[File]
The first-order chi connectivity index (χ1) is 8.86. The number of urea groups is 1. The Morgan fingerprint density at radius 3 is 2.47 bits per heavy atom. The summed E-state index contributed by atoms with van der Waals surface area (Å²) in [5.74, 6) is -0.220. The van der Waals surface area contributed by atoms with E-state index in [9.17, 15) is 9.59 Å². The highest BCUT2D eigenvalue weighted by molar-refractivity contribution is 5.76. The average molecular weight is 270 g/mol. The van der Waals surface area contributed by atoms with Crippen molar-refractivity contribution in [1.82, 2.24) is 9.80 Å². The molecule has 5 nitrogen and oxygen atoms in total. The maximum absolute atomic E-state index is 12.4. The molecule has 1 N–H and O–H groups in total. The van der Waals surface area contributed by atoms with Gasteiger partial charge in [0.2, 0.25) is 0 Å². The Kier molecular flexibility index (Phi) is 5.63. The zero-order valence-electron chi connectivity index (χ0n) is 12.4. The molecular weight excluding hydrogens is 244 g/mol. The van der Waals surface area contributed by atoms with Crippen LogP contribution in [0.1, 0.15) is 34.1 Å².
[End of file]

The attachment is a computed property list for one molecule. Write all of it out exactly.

The first-order chi connectivity index (χ1) is 8.86. The number of urea groups is 1. The Morgan fingerprint density at radius 3 is 2.47 bits per heavy atom. The summed E-state index contributed by atoms with van der Waals surface area (Å²) in [5.74, 6) is -0.220. The van der Waals surface area contributed by atoms with E-state index in [9.17, 15) is 9.59 Å². The highest BCUT2D eigenvalue weighted by molar-refractivity contribution is 5.76. The average molecular weight is 270 g/mol. The van der Waals surface area contributed by atoms with Crippen molar-refractivity contribution in [1.82, 2.24) is 9.80 Å². The molecule has 5 nitrogen and oxygen atoms in total. The maximum absolute atomic E-state index is 12.4. The molecule has 1 N–H and O–H groups in total. The van der Waals surface area contributed by atoms with Gasteiger partial charge in [0.2, 0.25) is 0 Å². The Kier molecular flexibility index (Phi) is 5.63. The zero-order valence-electron chi connectivity index (χ0n) is 12.4. The molecular weight excluding hydrogens is 244 g/mol. The van der Waals surface area contributed by atoms with Crippen LogP contribution in [0.1, 0.15) is 34.1 Å².